The rules for the contest are the same as posted before. You are not eligible the month right after winning and you must leave a blogpost and send me an email addy to contact you for mailing info. Happy reading, everyone!
Saturday, August 25, 2007
Since I am a fiction writer, most of the book reviews I post are of fiction books, but this book is so good, I just had to encourage everyone to get a copy and read it! John and Stasi Eldredge are a husband-wife team. John is well known for several other books, including Wild at Heart. Stasi is co-leader of a women's ministry called Ransomed Heart.
The sub-title of this book is "Unveiling the Mystery of a Woman's Soul." One of the key verses is Psalms 45:11 "The King is enthralled (captivated) by your beauty; honor him for He is your lord." I like The Message version even better. "The King is wild for you. Since He's your lord, adore him."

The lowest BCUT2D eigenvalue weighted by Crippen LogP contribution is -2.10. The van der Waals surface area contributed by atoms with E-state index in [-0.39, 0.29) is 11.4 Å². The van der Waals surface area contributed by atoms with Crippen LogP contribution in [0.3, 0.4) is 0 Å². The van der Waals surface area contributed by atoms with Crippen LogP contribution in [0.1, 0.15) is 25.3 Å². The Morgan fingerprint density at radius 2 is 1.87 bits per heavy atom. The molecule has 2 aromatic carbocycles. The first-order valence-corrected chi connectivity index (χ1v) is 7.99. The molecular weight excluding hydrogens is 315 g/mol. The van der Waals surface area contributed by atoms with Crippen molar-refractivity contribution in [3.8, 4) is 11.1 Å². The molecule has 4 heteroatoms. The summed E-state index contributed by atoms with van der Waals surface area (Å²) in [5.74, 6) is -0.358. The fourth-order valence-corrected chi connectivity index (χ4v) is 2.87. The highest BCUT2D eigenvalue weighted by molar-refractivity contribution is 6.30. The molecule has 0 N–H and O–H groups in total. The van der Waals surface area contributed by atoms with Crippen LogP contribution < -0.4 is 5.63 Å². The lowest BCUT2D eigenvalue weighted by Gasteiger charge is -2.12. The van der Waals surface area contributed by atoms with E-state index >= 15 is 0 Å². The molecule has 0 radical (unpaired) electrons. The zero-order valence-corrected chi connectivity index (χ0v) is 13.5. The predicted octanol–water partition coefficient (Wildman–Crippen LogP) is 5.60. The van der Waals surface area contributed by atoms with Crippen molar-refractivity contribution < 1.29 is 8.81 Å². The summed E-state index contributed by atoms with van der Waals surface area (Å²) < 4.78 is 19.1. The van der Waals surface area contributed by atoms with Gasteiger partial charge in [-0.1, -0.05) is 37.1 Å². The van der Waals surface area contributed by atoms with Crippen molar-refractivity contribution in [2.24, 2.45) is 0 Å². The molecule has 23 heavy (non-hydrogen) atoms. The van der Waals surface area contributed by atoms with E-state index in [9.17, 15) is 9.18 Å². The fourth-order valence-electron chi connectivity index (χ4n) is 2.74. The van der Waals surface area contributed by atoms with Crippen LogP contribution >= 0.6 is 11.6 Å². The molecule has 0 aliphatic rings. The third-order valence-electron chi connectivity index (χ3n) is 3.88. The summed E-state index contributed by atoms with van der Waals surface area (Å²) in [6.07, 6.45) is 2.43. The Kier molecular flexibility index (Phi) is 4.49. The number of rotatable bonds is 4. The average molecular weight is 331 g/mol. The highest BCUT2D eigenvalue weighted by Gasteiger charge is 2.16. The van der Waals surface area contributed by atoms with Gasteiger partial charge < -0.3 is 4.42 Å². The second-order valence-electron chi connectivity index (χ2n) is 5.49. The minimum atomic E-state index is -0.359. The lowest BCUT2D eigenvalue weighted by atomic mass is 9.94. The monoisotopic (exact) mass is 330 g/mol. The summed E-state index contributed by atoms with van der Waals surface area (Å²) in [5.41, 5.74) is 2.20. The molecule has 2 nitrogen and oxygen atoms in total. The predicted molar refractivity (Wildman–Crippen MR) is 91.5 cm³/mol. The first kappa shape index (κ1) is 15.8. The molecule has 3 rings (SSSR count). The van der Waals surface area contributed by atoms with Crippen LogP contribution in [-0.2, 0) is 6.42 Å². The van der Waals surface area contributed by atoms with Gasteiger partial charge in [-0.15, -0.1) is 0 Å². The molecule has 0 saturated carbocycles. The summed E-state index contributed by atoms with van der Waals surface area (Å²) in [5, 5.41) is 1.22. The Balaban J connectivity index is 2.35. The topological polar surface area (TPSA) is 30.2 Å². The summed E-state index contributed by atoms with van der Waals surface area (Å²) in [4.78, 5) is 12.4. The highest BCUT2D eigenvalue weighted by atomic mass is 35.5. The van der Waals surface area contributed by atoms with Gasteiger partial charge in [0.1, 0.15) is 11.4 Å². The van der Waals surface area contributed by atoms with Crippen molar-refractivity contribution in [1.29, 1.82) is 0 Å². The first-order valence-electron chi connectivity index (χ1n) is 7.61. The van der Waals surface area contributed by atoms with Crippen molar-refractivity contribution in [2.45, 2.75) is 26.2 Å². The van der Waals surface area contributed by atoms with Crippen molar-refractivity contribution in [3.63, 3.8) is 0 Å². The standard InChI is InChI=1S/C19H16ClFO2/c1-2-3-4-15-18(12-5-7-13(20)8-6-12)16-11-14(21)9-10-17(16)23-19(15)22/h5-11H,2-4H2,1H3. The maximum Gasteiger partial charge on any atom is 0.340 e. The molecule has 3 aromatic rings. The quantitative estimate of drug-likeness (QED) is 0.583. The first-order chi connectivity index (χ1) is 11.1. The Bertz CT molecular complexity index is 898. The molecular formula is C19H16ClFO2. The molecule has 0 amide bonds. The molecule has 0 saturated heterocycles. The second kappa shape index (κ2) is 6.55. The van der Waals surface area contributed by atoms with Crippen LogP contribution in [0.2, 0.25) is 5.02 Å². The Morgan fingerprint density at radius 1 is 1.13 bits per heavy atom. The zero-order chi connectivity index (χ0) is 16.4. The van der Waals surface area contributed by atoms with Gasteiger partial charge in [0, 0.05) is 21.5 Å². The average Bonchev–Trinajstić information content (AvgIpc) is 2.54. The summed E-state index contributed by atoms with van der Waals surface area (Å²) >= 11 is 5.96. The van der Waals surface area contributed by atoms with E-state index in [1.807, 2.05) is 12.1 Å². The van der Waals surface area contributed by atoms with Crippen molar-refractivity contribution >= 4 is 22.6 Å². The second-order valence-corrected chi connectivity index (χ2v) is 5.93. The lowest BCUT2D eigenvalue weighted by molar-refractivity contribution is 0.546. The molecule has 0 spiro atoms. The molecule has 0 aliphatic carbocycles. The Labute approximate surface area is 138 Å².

The authors go on to suggest ways we can realize and appreciate the truth of how captivating we are to our Lord, including asking Him to show us our beauty and letting him romance us. When we feel His love in greater measure, we will fall more deeply in love with Him and worship Him as He desires to be worshiped.
They quote the Luke passage about Mary and Martha and how Mary chooses the "one thing that is needed." They believe "The one thing that is needed is a captivated, adoring heart, a heart that responds to the extravagant love of God with worship." (p. 123)
I am in a Bible study/prayer group with several of the women whom I went with on the mission trip to Hondorus last Dec. (check out my earlier blogs for more info) We call ourselves the Warrior Princesses which is the title of another chapter in this book.
If you desire to fall more in love with Jesus and become more of a Warrior Princess for him, this book is for you.
Thursday, August 02, 2007
Virginia Smith is the winner of The Wedding Caper by Janice Thompson. Congrats to Ginny. Leave a comment on any of my blog posts during the month of August and you will be eligible to win Remember Me by Maureen Lang, a very timely book about two young adults caught up in the maelstrom of War.